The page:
Wataru Kubo

Wataru Kubo (久保 亘, Kubo Wataru, 15 January 1929 24 June 2003) was a Japanese politician from the Social Democratic Party (SPD) and then from Democratic Party of Japan. He served as deputy prime minister and finance minister of Japan from 5 January 1996 to 7 November 1996.

Wataru Kubo
久保 亘
Minister of Finance
In office
5 January 1996  7 November 1996
Prime MinisterRyutaro Hashimoto
Preceded byMasayoshi Takemura
Succeeded byHiroshi Mitsuzuka
Deputy Prime Minister of Japan
In office
5 January 1996  7 November 1996
Prime MinisterRyutaro Hashimoto
Preceded byRyutaro Hashimoto
Succeeded byNaoto Kan (2009)
Personal details
Born15 January 1929
Kagoshima, Empire of Japan
Died24 June 2003(2003-06-24) (aged 74)
Kagoshima, Japan
Political partySocial Democratic Party (1963–1997)
Democratic Party of Japan (1997–2001)
Alma materHiroshima University of Literature and Science

Early life and education

Kubo was born in Kagoshima Prefecture on 15 January 1929.[1] He received a bachelor's degree from Hiroshima University of Literature and Science, now part of Hiroshima University, in 1952.[1]


Kubo started his career as a high-school teacher.[2] Then he involved in politics, and in 1963, he was elected to the Kagoshima Prefectural Assembly where he served for three terms.[1] He was first elected to the upper house in July 1974 from Kagoshima.[3][4] Until 1993 he served as chairman and a member of different committees at the house, including the budget and finance committee in the upper house.[1][5] In September 1993, he was named as secretary general of the Social Democratic Party during the term of the party chief Tomiichi Murayama.[4][6] He was also chief finance policy strategist[7] and deputy chairman of the party.[8][9]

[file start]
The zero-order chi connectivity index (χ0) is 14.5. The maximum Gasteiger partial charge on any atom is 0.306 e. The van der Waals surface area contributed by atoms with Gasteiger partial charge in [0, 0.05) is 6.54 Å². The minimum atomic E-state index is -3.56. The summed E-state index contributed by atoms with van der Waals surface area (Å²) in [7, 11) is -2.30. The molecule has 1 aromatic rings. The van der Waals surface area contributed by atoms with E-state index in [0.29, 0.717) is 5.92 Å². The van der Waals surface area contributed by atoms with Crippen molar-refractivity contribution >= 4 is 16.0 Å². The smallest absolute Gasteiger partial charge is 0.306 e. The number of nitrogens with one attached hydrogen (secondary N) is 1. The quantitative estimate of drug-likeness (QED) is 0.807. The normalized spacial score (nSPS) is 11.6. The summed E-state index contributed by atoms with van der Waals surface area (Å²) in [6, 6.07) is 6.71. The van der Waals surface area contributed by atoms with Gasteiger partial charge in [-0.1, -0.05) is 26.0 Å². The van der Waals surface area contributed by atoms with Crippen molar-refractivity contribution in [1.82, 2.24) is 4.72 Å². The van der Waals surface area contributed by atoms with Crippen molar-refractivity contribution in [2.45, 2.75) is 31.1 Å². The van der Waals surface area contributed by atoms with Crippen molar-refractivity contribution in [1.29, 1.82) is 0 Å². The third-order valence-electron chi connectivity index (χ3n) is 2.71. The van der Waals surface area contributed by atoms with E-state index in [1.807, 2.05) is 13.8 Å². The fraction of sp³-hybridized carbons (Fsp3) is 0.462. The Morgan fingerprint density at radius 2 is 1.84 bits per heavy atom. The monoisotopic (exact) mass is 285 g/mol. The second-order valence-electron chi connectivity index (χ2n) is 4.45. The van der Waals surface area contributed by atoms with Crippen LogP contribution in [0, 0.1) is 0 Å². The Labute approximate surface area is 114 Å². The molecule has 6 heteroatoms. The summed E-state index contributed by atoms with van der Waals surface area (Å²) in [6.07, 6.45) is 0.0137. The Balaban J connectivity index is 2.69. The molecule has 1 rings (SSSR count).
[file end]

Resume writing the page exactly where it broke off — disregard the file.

He served as vice prime minister and finance minister from 5 January to 7 November 1996 in the first cabinet of Prime Minister Ryutaro Hashimoto that was a coalition of the Liberal Democratic Party, the SDP and New Party Sakigake.[4][10] Kubo's term ended when Hashimoto inaugurated his second cabinet and the coalition parties SPD and New Party Sakigake remained outside the government.[11] Kubo was succeeded by Hiroshi Mitsuzuka as finance minister.[11]

Kubo left the SPD on 6 January 1997 due to the disagreements with the SPD chief Takako Doi.[12][13] After his resignation, Kubo joined the Democratic Party of Japan (DPJ).[9] Then he became a member of the upper house with the DPJ.[3] He retired from politics as a member of the DPJ in June 2001 after serving four terms at the upper house, being a representative of Kagoshima Prefecture.[4][6]

Personal life

Kubo had a high rank in kendo.[5] He received the Grand Cordon of the Order of the Rising Sun, Japan's top award for contributions to the state and society, in November 2001.[14]


Kubo died at a hospital in Kagoshima on 24 June 2003.[6] He was 74.[14]


  1. "Lyon Summit Information". Japan Ministry of Foreign Affairs. Retrieved 5 January 2013.
  2. Richard Lloyd Parry (12 January 1996). "Socialist Teacher to Run Japan's Finances". The Independent. Tokyo. Retrieved 24 January 2014.  via Questia (subscription required)
  3. "Kubo says DPJ still no alternative for current coalition". Kyodo News. 26 June 2001. Retrieved 6 January 2013.
  4. "Ex-Japan Socialist Party's Kubo Dies". Asia Africa Intelligence Wire. Tokyo. Jiji Press. 26 June 2003. Retrieved 9 September 2013.
  5. Wudunn, Sheryl (12 January 1996). "Japan Names A Socialist as Finance Chief". The New York Times. p. 2.
  6. "Obituary: Wataru Kubo". The Japan Times. 27 June 2003. Retrieved 5 January 2013.
  7. "International Business". Los Angeles Times. 11 January 1996. Retrieved 5 January 2013.
  8. Sterngold, James (11 July 1993). "Japan's socialists moving to center". The New York Times. p. 9.
  9. "Veteran politician Kubo to quit politics". Kyodo News. Kagoshima. 28 December 2001. Retrieved 6 January 2013.
  10. "January 1996". Rulers. Retrieved 5 January 2013.
  11. "New cabinet inaugurated". Trends in Japan. 8 November 1996. Retrieved 5 January 2013.
  12. "Kubo leads more key defectors from SDP". The Japan Times. 6 January 1997. Retrieved 6 January 2013.
  13. "Asia Week". CNN. 17 January 1997. Retrieved 24 January 2014.
  14. "Kubo, former vice premier, dies at 74". Kyodo News. Tokyo. 26 June 2003. Retrieved 5 January 2013.
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